Gary Martin Joins The HS Sub-4:00 Club

His 3:57.98 mile not only put Gary Martin in the sub-4:00 club, it also put him ahead of Jim Ryun as the fastest preps-only miler ever. (KIRBY LEE/IMAGE OF SPORT)

3 DAYS BEFORE the Philadelphia Catholic League Championships, Gary Martin (Archbishop Wood, Warminster, Pennsylvania) looked at the weather forecast and decided to make a run at the history books.

After a much-publicized quest to break 4:00 for the mile this year, the 18-year-old senior would instead try to fly under the radar at the local meet in his quest to join a very select fraternity. After the rain subsided on Saturday afternoon, May 14, and taking advantage of still air, Martin circled four laps of the track at Cardinal O’Hara High in Springfield in 3:57.98, becoming the 14th schoolboy to go sub-4:00. Perhaps more significantly, he’s now the fastest to ever do it against HS-only competition.

The previous fastest clocking in an all-prep race was the 3:58.3 run by Jim Ryun to win the Kansas State Meet in ’65. “The company that I’m in is pretty incredible,” says Martin, who now trails only Alan Webb (3:53.43), Ryun (3:55.3), Hobbs Kessler (3:57.66 indoors) and Drew Hunter (3:57.81 indoors) — who made their marks in races which included pros — on the all-time list. “The 14 guys who have broken 4:00 is a historic group of names. To be surrounded by that group of people only builds my self-confidence.”

Two weeks earlier, in a highly publicized race at the Penn Relays, Martin came up just over a second short, clocking 4:01.04 on a windy afternoon. That was just shy of the 4:00.95 PR he’d run at a local invitational on April 13. “I enjoy the publicity and I think I perform well under pressure, so I liked all the hype going into Penn Relays,” Martin says. “It was a little windy and I knew that if I got the right day I wouldn’t need competition to do it.”

So after those close calls, the league meet presented a perfect opportunity. “Going into the week, I talked to my coach and the original plan was that I was gonna run the mile, the 800, the 3200 and the 4×4 to try to get our team points,” he says. “But we decided not to do the 32 because it was like 10 minutes before the 4×4 and after all that I probably wouldn’t be able to run that well and we needed me to run fast for our team to do well.”

On the Wednesday before the meet, Paul Matuszak, a local 2:22 marathoner Martin sometimes trains with, pointed out the weather forecast was looking ideal. “That’s when the wheels started turning it a bit and I started thinking about giving it a chance,” Martin explains. “I talked to my coach about it and we decided to keep it low key. I didn’t tell anyone I was gonna go for it until the morning of, I told a couple of my teammates.”

He set out on an aggressive, but controlled tempo and by halfway (1:58.47 with 800 to go) everything seemed in place. His coach, Paul Streleckis, standing at the opposite side of the track, called out a 2:27 split at the 1000m mark and at that point Martin knew he had it in the bag. “I felt strong and I knew I just had to finish the deal,” he says. “I knew I had at least a 60-second last lap in me.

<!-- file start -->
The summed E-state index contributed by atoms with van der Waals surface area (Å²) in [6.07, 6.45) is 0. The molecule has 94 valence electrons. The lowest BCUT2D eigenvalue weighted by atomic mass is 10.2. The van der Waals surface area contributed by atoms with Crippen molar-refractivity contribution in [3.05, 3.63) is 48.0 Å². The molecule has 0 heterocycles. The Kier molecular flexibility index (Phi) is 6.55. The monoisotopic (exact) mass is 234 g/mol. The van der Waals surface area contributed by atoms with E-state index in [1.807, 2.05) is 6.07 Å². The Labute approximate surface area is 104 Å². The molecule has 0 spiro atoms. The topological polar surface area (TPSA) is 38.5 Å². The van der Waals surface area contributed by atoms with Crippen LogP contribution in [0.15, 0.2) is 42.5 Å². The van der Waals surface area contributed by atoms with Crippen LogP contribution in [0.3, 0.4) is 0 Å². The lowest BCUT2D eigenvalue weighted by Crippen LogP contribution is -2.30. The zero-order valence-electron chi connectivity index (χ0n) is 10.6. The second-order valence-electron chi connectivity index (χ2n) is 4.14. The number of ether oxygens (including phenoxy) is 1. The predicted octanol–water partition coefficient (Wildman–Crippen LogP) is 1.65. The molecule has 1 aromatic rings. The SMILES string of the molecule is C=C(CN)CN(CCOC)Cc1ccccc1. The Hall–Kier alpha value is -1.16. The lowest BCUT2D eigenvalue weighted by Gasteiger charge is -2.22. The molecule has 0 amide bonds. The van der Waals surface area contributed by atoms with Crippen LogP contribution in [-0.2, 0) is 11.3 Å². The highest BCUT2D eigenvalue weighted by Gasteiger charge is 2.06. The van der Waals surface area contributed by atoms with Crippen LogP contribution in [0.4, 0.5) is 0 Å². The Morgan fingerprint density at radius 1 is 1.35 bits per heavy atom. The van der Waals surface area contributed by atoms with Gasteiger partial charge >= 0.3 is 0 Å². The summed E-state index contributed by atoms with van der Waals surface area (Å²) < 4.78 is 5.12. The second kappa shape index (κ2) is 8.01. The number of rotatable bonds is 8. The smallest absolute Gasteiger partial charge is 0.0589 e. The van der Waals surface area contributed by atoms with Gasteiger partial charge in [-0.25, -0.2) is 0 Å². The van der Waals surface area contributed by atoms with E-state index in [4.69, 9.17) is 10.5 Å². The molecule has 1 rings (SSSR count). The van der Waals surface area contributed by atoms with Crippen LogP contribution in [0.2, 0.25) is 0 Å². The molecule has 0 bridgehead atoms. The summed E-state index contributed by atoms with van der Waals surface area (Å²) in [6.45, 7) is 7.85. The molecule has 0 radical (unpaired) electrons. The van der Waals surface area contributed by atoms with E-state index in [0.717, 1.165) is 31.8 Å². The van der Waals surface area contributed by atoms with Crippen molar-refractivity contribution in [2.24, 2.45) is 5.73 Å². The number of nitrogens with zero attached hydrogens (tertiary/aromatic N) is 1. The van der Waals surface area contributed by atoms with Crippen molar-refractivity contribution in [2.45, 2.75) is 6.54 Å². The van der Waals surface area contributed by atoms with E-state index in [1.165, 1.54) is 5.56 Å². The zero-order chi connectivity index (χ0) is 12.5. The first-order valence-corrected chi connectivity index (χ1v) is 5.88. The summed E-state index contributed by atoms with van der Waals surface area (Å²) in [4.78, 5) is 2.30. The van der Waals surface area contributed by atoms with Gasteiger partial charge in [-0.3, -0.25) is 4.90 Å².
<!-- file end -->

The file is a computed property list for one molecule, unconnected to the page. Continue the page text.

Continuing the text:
As in most of his races, Martin executed an evenly paced effort, with 409m in 59.67, then 400s of 58.80, 59.88 and 59.63. “He has a very good internal clock, so he’s very good at hitting splits,” Streleckis says. “Even splits is the best way to go when you’re trying to break a record, and that’s what we’ve been working towards.”

After winning that race by nearly 20 seconds, Martin had very little time to process the magnitude of his achievement. Within the hour he lined up for the 800, winning a close race in 1:51.29. “I still had a ton of adrenaline from the mile, but it was a mixture of feeling like I wanted to throw up and my legs feeling incredible,” he says.

“Once I hit the track the adrenaline went away and I started to feel it in my legs, but I was able to rally and hold on and I put down a pretty fast time.”

Then an hour later he was back for 4×4 duty, anchoring Wood with a 49.14 split, his fastest ever, to come within 0.002 of the victory. That evening he finished his historic day with two-hours worth of 3-on-3 basketball at a fundraiser for childhood cancer at his high school, where he’s a student council VP. (“My other coach and I we just kinda shake our heads,” Streleckis says of the recreational hoops. “But to me that’s a very good thing that he’s enjoying his high school time with his friends.”)

Martin’s latest accomplishment adds to an already impressive résumé, including a pair of state XC titles, a 4:03.53 PR as a junior and the New Balance Indoor title this past March. He won that race with a then-PR 4:02.34, using a big kick to hold off three other boys who went sub-4:03. Already this spring he’s lowered his PRs in the 800 (1:49.68) and 3200 (8:41.57, worth 8:44.60 for 2M).

Beyond states and New Balance Outdoors, Streleckis and the Virginia-bound Martin are still mulling over other opportunities. “A lot of things are starting to pop up,” the coach says of the invitations to race, including against some pro fields. They’re also considering chasing the 1500 qualifying standard (3:37.00) for the USATF Outdoor Championships.

And now that he has the sub-4 monkey off his back, Martin wants to push his mile PR even lower. “Everyone was asking, ‘When are you gonna break 4:00?’” he says. “So I’m happy to have gotten that out of the way and I can just focus on getting faster and faster.” ◻︎

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